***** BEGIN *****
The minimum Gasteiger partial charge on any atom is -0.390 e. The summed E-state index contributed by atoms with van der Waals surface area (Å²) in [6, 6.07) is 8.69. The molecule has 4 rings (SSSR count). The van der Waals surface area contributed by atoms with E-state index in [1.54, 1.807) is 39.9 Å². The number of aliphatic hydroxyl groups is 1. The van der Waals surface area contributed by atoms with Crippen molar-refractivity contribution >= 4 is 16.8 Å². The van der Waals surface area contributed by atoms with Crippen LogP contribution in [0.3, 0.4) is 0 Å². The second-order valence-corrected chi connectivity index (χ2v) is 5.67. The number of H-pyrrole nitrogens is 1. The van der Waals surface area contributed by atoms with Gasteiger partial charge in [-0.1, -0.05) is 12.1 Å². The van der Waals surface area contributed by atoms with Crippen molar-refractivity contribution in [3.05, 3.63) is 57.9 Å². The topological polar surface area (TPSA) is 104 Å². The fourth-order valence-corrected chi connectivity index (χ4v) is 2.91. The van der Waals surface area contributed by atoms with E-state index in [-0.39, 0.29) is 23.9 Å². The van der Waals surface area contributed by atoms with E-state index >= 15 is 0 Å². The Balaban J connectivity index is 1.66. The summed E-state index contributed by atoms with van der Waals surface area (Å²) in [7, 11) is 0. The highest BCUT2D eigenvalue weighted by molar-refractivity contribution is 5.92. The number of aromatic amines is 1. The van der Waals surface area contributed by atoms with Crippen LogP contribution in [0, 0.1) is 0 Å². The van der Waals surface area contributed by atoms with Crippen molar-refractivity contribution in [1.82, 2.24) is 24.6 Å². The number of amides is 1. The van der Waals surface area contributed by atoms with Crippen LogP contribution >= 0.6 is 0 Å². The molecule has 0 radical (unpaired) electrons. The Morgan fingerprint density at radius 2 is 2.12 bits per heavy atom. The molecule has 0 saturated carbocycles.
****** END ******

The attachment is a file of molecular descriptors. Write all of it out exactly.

The minimum Gasteiger partial charge on any atom is -0.390 e. The summed E-state index contributed by atoms with van der Waals surface area (Å²) in [6, 6.07) is 8.69. The molecule has 4 rings (SSSR count). The van der Waals surface area contributed by atoms with E-state index in [1.54, 1.807) is 39.9 Å². The number of aliphatic hydroxyl groups is 1. The van der Waals surface area contributed by atoms with Crippen molar-refractivity contribution >= 4 is 16.8 Å². The van der Waals surface area contributed by atoms with Crippen LogP contribution in [0.3, 0.4) is 0 Å². The second-order valence-corrected chi connectivity index (χ2v) is 5.67. The number of H-pyrrole nitrogens is 1. The van der Waals surface area contributed by atoms with Gasteiger partial charge in [-0.1, -0.05) is 12.1 Å². The van der Waals surface area contributed by atoms with Crippen molar-refractivity contribution in [3.05, 3.63) is 57.9 Å². The topological polar surface area (TPSA) is 104 Å². The fourth-order valence-corrected chi connectivity index (χ4v) is 2.91. The van der Waals surface area contributed by atoms with E-state index in [-0.39, 0.29) is 23.9 Å². The van der Waals surface area contributed by atoms with E-state index >= 15 is 0 Å². The Balaban J connectivity index is 1.66. The summed E-state index contributed by atoms with van der Waals surface area (Å²) in [7, 11) is 0. The highest BCUT2D eigenvalue weighted by molar-refractivity contribution is 5.92. The number of aromatic amines is 1. The van der Waals surface area contributed by atoms with Crippen LogP contribution in [0, 0.1) is 0 Å². The van der Waals surface area contributed by atoms with Crippen molar-refractivity contribution in [1.82, 2.24) is 24.6 Å². The number of amides is 1. The van der Waals surface area contributed by atoms with Crippen LogP contribution >= 0.6 is 0 Å². The molecule has 0 radical (unpaired) electrons. The Morgan fingerprint density at radius 2 is 2.12 bits per heavy atom. The molecule has 0 saturated carbocycles.